What Does a Pharma Distributor Do?

Pharmaceutical distributors are the middlemen who transport manufacturers' products to pharmacies and other suppliers. According to the Healthcare Distribution Alliance (HDA), more than 22,000 independent pharmacies rely on their services on a daily basis. Wholesale distributors are the second link in the drug supply chain, purchasing pharmaceuticals from manufacturers for distribution to a variety of different locations, such as pharmacies, hospitals, clinics, doctors' offices, and laboratories. Some distributors specialize in the types of products sold or types of customers to whom it is sold, while others offer a variety of products including medicines and medical equipment.

As the healthcare system changes rapidly, distributors are constantly innovating new ways to move and protect medicines while protecting patient safety. The pharmaceutical distribution industry is said to save health systems billions each year through various investments and technological advances. Pharmacies typically purchase prescription drugs from wholesalers at a discount contracted in the WAC. Pharmaceutical manufacturers manage drug distribution from point of production to drug wholesalers and, in some cases, directly to retain pharmacy chains, specialty pharmacies, hospital chains, and some health plans.

While considerable efforts have been invested to innovate, develop and market medicines more efficiently, minimal effort has been made to reconfigure manufacturing and distribution operations or adjust the pharmaceutical supply chain network. Increased public scrutiny is needed due to increased regulation and the increased incidence of stronger risk assessment and management capabilities across the expanded pharmaceutical supply chain. Healthcare distributors offer unmatched logistics expertise, technology solutions and support to providers who treat patients on the frontline as well as those who innovate to find tomorrow's treatments and cures. The role of pharmacy benefit managers in the pharmaceutical supply chain is designed to provide an entity that focuses on improving cost savings, access, convenience and safety for consumers, employers, unions, and government programs.

While wholesale distributors are the largest purchasers of manufacturers, in some cases drug manufacturers also distribute products directly to government buyers such as the AIDS Drug Assistance Program (ADAP), the Veterans Administration, and the Vaccines for Children program (VFC). It is not the responsibility of the distributor to decide who should or should not receive a particular drug or product or for what type of patient it is suitable. Today, wholesale distributors offer a range of specialized services such as specialty drug distribution, pharmaceutical repackaging, electronic ordering services, drug buyback programs and reimbursement support, specialty pharmacy and administration. In the context of a health-conscious society managing pharmaceutical supply chains presents complexities because it involves life-saving drugs that are vital to patients. Distributors do not make clinical decisions about who should or should not receive a medication or what medication is best for a particular patient.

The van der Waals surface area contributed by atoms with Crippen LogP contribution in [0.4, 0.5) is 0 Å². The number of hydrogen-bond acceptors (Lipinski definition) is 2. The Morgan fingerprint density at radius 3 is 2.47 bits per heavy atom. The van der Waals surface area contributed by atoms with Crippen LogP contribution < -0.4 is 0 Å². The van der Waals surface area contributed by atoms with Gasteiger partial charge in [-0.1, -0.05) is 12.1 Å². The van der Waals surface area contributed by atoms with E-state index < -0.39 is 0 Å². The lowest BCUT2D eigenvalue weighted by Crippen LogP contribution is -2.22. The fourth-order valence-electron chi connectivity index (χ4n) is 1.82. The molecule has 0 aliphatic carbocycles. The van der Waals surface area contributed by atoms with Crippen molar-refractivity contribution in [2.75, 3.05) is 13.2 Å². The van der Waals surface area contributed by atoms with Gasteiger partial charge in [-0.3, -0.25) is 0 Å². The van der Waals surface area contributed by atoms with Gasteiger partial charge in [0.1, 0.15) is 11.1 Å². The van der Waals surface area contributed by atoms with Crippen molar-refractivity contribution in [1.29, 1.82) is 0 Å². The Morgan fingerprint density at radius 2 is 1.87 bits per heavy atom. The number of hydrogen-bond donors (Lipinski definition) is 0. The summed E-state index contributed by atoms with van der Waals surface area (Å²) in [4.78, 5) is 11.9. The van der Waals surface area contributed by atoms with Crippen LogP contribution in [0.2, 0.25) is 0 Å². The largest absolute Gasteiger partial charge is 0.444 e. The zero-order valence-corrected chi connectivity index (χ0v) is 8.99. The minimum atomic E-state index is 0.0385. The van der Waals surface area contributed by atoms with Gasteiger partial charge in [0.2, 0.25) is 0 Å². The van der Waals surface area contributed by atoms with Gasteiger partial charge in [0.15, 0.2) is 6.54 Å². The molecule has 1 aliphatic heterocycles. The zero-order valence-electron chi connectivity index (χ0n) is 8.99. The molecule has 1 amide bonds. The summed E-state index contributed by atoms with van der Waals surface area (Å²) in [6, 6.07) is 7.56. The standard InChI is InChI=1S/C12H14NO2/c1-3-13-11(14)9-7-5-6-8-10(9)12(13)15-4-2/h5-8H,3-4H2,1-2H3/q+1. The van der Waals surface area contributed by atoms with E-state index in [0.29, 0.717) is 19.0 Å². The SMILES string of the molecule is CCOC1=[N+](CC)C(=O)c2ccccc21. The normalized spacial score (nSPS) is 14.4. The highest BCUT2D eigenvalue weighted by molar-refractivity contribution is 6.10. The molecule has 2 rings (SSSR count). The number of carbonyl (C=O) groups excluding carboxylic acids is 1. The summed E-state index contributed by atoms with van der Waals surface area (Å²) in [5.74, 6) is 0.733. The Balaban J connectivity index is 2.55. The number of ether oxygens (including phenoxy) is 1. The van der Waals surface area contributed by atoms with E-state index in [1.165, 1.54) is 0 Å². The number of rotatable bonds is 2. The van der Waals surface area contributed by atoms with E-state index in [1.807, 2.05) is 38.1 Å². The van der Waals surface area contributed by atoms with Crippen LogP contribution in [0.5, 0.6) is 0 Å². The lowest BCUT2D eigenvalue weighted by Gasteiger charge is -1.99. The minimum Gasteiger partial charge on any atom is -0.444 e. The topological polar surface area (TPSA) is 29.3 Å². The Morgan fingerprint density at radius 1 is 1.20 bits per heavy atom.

Pharmaceutical manufacturers have the greatest influence on pharmaceutical product prices as they assess expected demand, future competition and projected cost of marketing to establish wholesale acquisition cost (WAC).Overall, pharmaceutical distributors play an important role in ensuring that medications are delivered safely and efficiently from manufacturers to pharmacies so that patients can access them when they need them most. They provide an invaluable service by helping to ensure that medications are available when needed while also helping to reduce costs for healthcare providers.

Rachel Celli
Rachel Celli

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